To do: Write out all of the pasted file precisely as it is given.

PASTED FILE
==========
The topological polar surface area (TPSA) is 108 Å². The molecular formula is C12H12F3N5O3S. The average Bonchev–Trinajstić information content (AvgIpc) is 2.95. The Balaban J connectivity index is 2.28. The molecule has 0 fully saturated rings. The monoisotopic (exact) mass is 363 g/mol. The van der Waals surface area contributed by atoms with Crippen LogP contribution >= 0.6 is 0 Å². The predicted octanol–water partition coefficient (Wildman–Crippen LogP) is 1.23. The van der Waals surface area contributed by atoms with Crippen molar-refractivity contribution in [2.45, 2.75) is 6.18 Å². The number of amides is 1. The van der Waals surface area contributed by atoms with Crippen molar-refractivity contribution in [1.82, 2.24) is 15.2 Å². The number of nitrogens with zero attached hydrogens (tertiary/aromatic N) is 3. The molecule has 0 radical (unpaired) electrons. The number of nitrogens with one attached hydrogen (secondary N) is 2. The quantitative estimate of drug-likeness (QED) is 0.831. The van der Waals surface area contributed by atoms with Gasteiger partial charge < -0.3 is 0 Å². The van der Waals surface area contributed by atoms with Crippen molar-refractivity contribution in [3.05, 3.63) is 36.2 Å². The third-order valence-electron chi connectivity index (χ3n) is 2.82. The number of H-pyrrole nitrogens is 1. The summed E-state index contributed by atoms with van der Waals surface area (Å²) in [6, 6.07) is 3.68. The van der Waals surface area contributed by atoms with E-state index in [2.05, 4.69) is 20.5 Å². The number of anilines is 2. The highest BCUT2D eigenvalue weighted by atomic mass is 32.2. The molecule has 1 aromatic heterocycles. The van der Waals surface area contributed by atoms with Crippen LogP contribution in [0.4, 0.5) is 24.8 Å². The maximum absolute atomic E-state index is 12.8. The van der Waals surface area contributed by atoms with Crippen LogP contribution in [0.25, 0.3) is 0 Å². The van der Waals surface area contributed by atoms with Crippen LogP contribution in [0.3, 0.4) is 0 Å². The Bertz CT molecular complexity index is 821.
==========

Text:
The topological polar surface area (TPSA) is 108 Å². The molecular formula is C12H12F3N5O3S. The average Bonchev–Trinajstić information content (AvgIpc) is 2.95. The Balaban J connectivity index is 2.28. The molecule has 0 fully saturated rings. The monoisotopic (exact) mass is 363 g/mol. The van der Waals surface area contributed by atoms with Crippen LogP contribution >= 0.6 is 0 Å². The predicted octanol–water partition coefficient (Wildman–Crippen LogP) is 1.23. The van der Waals surface area contributed by atoms with Crippen molar-refractivity contribution in [2.45, 2.75) is 6.18 Å². The number of amides is 1. The van der Waals surface area contributed by atoms with Crippen molar-refractivity contribution in [1.82, 2.24) is 15.2 Å². The number of nitrogens with zero attached hydrogens (tertiary/aromatic N) is 3. The molecule has 0 radical (unpaired) electrons. The number of nitrogens with one attached hydrogen (secondary N) is 2. The quantitative estimate of drug-likeness (QED) is 0.831. The van der Waals surface area contributed by atoms with Gasteiger partial charge < -0.3 is 0 Å². The van der Waals surface area contributed by atoms with Crippen molar-refractivity contribution in [3.05, 3.63) is 36.2 Å². The third-order valence-electron chi connectivity index (χ3n) is 2.82. The number of H-pyrrole nitrogens is 1. The summed E-state index contributed by atoms with van der Waals surface area (Å²) in [6, 6.07) is 3.68. The van der Waals surface area contributed by atoms with E-state index in [2.05, 4.69) is 20.5 Å². The number of anilines is 2. The highest BCUT2D eigenvalue weighted by atomic mass is 32.2. The molecule has 1 aromatic heterocycles. The van der Waals surface area contributed by atoms with Crippen LogP contribution in [0.4, 0.5) is 24.8 Å². The maximum absolute atomic E-state index is 12.8. The van der Waals surface area contributed by atoms with Crippen LogP contribution in [0.25, 0.3) is 0 Å². The van der Waals surface area contributed by atoms with Crippen LogP contribution in [0.3, 0.4) is 0 Å². The Bertz CT molecular complexity index is 821.